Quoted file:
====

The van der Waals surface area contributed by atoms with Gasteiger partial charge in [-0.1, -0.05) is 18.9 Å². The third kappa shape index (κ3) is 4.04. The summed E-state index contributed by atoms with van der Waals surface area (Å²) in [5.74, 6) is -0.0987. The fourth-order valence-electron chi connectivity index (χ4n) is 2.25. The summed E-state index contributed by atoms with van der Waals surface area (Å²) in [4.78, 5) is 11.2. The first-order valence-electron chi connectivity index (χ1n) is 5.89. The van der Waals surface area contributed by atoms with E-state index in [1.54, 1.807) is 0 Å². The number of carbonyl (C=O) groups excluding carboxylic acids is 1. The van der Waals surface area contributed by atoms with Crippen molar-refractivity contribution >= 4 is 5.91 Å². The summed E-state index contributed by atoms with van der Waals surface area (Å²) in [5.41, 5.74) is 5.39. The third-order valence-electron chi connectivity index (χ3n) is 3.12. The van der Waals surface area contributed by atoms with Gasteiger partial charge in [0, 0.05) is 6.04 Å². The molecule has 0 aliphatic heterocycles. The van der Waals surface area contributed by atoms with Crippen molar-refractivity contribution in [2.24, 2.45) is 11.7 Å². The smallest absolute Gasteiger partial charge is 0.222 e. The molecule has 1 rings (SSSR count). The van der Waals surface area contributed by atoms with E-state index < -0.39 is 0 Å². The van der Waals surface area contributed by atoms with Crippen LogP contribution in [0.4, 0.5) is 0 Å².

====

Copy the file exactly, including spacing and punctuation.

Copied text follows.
The van der Waals surface area contributed by atoms with Gasteiger partial charge in [-0.1, -0.05) is 18.9 Å². The third kappa shape index (κ3) is 4.04. The summed E-state index contributed by atoms with van der Waals surface area (Å²) in [5.74, 6) is -0.0987. The fourth-order valence-electron chi connectivity index (χ4n) is 2.25. The summed E-state index contributed by atoms with van der Waals surface area (Å²) in [4.78, 5) is 11.2. The first-order valence-electron chi connectivity index (χ1n) is 5.89. The van der Waals surface area contributed by atoms with E-state index in [1.54, 1.807) is 0 Å². The number of carbonyl (C=O) groups excluding carboxylic acids is 1. The van der Waals surface area contributed by atoms with Crippen molar-refractivity contribution >= 4 is 5.91 Å². The summed E-state index contributed by atoms with van der Waals surface area (Å²) in [5.41, 5.74) is 5.39. The third-order valence-electron chi connectivity index (χ3n) is 3.12. The van der Waals surface area contributed by atoms with Gasteiger partial charge in [0, 0.05) is 6.04 Å². The molecule has 0 aliphatic heterocycles. The van der Waals surface area contributed by atoms with Crippen molar-refractivity contribution in [2.24, 2.45) is 11.7 Å². The smallest absolute Gasteiger partial charge is 0.222 e. The molecule has 1 rings (SSSR count). The van der Waals surface area contributed by atoms with E-state index < -0.39 is 0 Å². The van der Waals surface area contributed by atoms with Crippen LogP contribution in [0.4, 0.5) is 0 Å².